Charlie Perkins was born in 1917 in Philadelphia, Pennsylvania. After graduating from the Haverford School, he received his BA from Harvard in 1941, and MA (1942) and PhD (1946) in psychology from the University of Iowa.
He married Nancy Marsh Phillips, a fellow graduate student, in 1942, shortly before he entered a Civilian Public Service camp for conscientious objectors in Henry, Illinois. He was also briefly in a CPS camp in Idaho. When he was transferred to one in Ypsilanti, Michigan, where he helped care for patients in a mental hospital, Nancy went there too and got a job giving intelligence tests to patients. After he was invalided out of the service (for allergies), he taught at Grinnell College in Iowa, and then took a job at Kent State University in Ohio, where the growing family lived for 13 years.
At Kent State, according to university documents, it was Charlie who “set the tone for scholarly activity in the department. He was the first faculty member to offer a regular graduate seminar, and most significantly, was the first to be awarded an extra-mural research grant…He was a model of academic productivity and attracted and published with graduate students, many of whom went on to obtain PhD’s at other institutions. He accumulated an impressive array of publications on animal learning processes based on research conducted in borrowed space from the biology department in McGilvery Hall. Around 1951, Perkins was instrumental in getting the department’s first animal facility (a former paint shop in the basement of Kent Hall). Although opportunities to conduct research were very limited (all faculty carried loads of 11-12 courses per year), Perkins was Kent’s most recognized psychologist of that decade and was promoted to Associate Professor after just one year. Perkins reminisced that the only way he was able to prepare publications was by supporting himself with grant funds during the summer terms. Having established a reputation as an outstandingly productive scholar, Perkins accepted an offer to become department chair at Emory University (in Atlanta) in 1960. He later moved to Kansas State, from which he retired in 1986. His daughter, Nancy Docherty, joined the Kent psychology faculty in 1995.”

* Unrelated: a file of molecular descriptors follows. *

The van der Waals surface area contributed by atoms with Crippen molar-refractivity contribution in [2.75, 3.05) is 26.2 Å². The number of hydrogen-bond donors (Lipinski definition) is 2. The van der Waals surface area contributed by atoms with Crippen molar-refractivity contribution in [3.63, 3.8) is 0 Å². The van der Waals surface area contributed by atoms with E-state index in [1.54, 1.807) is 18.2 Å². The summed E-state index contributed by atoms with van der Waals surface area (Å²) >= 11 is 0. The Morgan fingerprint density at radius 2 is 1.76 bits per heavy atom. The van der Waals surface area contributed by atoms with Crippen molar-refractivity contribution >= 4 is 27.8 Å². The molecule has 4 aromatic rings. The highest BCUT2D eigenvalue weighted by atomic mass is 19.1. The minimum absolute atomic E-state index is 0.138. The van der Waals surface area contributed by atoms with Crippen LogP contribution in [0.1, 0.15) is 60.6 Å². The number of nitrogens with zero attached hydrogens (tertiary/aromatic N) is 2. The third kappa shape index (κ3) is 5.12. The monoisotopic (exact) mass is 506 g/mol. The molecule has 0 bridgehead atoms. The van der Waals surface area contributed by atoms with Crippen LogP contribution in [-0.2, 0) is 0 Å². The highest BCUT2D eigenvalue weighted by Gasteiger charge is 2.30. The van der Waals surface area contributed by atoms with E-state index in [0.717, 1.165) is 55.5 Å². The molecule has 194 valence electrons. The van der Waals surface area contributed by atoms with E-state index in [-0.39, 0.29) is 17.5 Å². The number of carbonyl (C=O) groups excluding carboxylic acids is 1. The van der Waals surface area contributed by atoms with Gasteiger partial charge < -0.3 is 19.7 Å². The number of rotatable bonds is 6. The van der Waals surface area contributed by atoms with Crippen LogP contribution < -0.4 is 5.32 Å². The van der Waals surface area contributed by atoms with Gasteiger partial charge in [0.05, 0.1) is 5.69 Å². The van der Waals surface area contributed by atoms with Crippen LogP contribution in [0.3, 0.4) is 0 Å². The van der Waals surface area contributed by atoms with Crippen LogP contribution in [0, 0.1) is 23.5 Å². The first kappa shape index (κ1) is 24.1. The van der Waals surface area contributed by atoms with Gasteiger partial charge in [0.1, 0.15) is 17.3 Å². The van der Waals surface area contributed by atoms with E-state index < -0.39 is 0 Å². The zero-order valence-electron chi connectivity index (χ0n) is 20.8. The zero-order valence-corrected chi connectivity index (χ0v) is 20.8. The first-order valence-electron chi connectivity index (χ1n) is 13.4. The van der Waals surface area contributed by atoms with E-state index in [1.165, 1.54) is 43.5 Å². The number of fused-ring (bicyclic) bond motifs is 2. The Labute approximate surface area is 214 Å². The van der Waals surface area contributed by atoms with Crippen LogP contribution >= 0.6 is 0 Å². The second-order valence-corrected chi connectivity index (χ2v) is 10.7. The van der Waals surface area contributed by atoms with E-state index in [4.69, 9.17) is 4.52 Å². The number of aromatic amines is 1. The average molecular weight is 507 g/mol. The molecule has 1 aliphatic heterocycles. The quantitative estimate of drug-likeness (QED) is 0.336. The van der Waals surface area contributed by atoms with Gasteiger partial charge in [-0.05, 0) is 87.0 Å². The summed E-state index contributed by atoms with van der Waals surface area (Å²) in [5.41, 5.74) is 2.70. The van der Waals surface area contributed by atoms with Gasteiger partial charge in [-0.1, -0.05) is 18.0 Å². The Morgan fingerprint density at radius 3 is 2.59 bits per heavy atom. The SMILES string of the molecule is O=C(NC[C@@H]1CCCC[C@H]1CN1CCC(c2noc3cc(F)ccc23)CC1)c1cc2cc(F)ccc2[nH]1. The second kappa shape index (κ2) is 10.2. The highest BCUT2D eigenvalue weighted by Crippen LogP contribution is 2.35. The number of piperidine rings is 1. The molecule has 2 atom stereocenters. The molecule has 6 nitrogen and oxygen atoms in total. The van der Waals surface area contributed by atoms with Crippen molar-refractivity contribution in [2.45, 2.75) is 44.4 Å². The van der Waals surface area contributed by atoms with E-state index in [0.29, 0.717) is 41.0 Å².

Charlie and his family lived in Atlanta for ten years, where they supported and participated in the growing civil rights movement. In 1969 they moved to Manhattan, Kansas, where Charlie taught for the next 15 years. After retirement he continued to teach courses on the psychology of peace and violence at the University for Man. He had also counseled draft resisters during the Vietnam War; he and Nancy were active members of the Manhattan Alliance for Peace and Justice during this time as well. Charlie and Nancy moved to University House in Seattle in 2006, after 35 years in Kansas.
Charlie was a gentle, thoughtful man, lover of woods and streams, and fly fisherman extraordinaire. He considered violence and injustice to be threats to humanity's very existence.
He also thought that problems can be solved. He spent much time, money and energy working for nonviolent solutions to problems. He taught his children to be skeptical and critical thinkers, but never cynical. He was an optimist by nature, loving, generous and fair-minded.
He leaves his wife of 73 years, Nancy, and five children: Emily Berg of Boston; Nancy Docherty of Streetsboro, Ohio; Warren Perkins of Flagstaff, Arizona; Mary Perkins of Seattle; and Sarah Perkins of Springfield, Missouri. Thirteen grandchildren and ten great-grandchildren also survive him. He is sorely missed.
I was so saddened to see this. What a wonderful human being. The world was a better place with him in it.
Nancy Clark (niece)
His philosophy of life was as consistent as his understanding of psychology. He was a great inspiration.